Top 3 Takeaways: “Cloudflare TV’s Hacker Time"

David Brumley
April 15, 2021
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On February 12, 2021, ForAllSecure CEO Dr. David Brumley joined Cloudflare’s Head of Product Security, Evan Johnson, to discuss all things software security, fuzz testing, capture-the-flags (CTFs), and cybersecurity certifications.

Missed the episode? You’re in luck. A replay of the episode is available here:

We’ve also outlined below the top 3 takeaways from the episode.

Cloudflare leverages fuzzing to prove their security commitment to customers.

One of the challenges Johnson commonly faces is assuring customers on Cloudflare’s commitment to security. “How do you ensure that you’ll never get hacked”, “How will you ensure your privacy”, and “How do you ensure your availability” are just a few of the frequently asked questions Johnson fields. For these questions, he explains, you not only need an intelligent answer, but you also have to prove what you have in place to prevent the unforeseen from happening, whether it be security controls, compliance, or certifications. 

One of the most important and impactful security programs Cloudflare has put in place is adding fuzz testing into their product security strategy. “At Cloudflare, fuzzing is really really high on the hierarchy of needs”, Evan asserts. “Whether you’re in avionics, autonomous vehicles, or web infrastructure like Cloudflare -- where it’s necessary for availability to be high -- fuzzing is a necessary tool in the toolbox. Fuzzing happens close to the software, so it’s effective at finding bugs. It’s such a powerful part of our assurance argument to our customers, especially when we’re able to say and prove that we’re continuously testing our code with roughly 10 million test cases an hour.” 

There is a cost to doing nothing!

Johnson points out his love and support for a recent blog post ForAllSecure released on the cost of doing nothing. “I’m a big fan of the thought that there is a cost to doing nothing!” 

He has found himself pondering about what he can do as a security leader to encourage an attitude of doing more than nothing. He hypothesizes that because security doesn’t get reported into Wall Street the same way that financials or market opportunity does, it creates complacency. “Security doesn’t have the same sense of urgency as, say, sales teams closing deals or product and engineering teams shipping new features.” 

He believes that the world would be better off when implementing security programs no matter how big or small -- whether it’s to keep users safe and secure or to keep service availability continuous and robust -- is considered with the same level of urgency. It’s about reframing our attitude so that progress on an organization’s security posture is seen as equally valuable to business growth. He wants the world to know that doing more than nothing is meaningful, not another gripe to take to Twitter and perpetuate miserable attitudes.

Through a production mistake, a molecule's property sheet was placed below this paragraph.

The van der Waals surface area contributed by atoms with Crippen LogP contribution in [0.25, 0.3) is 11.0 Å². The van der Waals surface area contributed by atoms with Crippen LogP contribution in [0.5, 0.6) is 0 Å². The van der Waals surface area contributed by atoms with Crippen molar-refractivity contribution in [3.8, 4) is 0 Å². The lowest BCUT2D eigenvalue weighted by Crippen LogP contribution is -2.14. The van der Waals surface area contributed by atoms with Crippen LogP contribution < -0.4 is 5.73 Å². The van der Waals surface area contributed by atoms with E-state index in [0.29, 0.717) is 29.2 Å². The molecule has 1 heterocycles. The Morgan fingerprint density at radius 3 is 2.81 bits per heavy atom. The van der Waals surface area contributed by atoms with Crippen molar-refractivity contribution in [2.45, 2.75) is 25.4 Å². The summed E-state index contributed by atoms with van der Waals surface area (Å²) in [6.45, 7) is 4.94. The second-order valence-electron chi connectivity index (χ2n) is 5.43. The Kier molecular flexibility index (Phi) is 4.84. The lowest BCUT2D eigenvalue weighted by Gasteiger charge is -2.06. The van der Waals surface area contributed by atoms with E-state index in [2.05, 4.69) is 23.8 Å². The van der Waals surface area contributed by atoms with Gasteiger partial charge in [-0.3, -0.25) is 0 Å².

We concur, Evan! It’s all about that growth mindset!

Fuzz testing is akin to bringing the most powerful pen testers in-house.

Brumley calls on his experience as a CMU CS professor and faculty advisor of the world's most  accomplished hacking team, PPP, to reveal that “professional hackers who find bugs for a living commonly rely on fuzzing.”

Johnson validates this observation. “They are very creative people, but also a lot of their time is spent fuzzing and finding where to employ their creativity. They find the crash and, from there, they leverage their creativity to figure out how to exploit it.”

Brumley expounds: “One of the people I admire is George Hotz. He was a CMU student and is a renowned hacker. I would ask him how he found zero-days. And, he’d say I would look for pieces of code that are complex and likely aren’t being tested. He wasn’t looking to understand the whole app, really just find out what’s untested, then fuzzing it.” Interestingly, this isn’t the first time this topic has come for ForAllSecure. We’ve written several blogs on the power of fuzz testing against untested code:

The moral of the story? Fuzzing works and, if you’re not fuzzing, it’s going to be done for you -- whether is maliciously by nefarious actors, organically by your users, or proactively by you.

What else did you miss?

Johnson and Brumley cap the episode with entertaining and friendly banter with their thoughts on the value of security certifications -- whether it be Certified Ethical Hacker (CEH), Certified Information Systems Security Professional (CISSP), or others -- for career advancement. They also evaluate what’s more weighty: a Ph.D. in cybersecurity or an industry certification? As a professor and CEO, which would you bet Brumley fought for? A Ph.D. or certifications? And, what industry experience led Johnson to ensure his LinkedIn viewers are clear on the fact that he is “Not A CISSP”. For that, you’ll have to rewatch the episode yourself:

Looking for another dose of ForAllSecure and Cloudflare fireside chats on all things fuzzing and software security? We’ve got you covered! Check out FuzzCon TV, Episode IV: Fuzzing Instructure on the fuzzing thoughts bouncing around in the minds of executives and leaders from VMWare, Cloudflare, ExtraHop, and Roblox. Enjoy!

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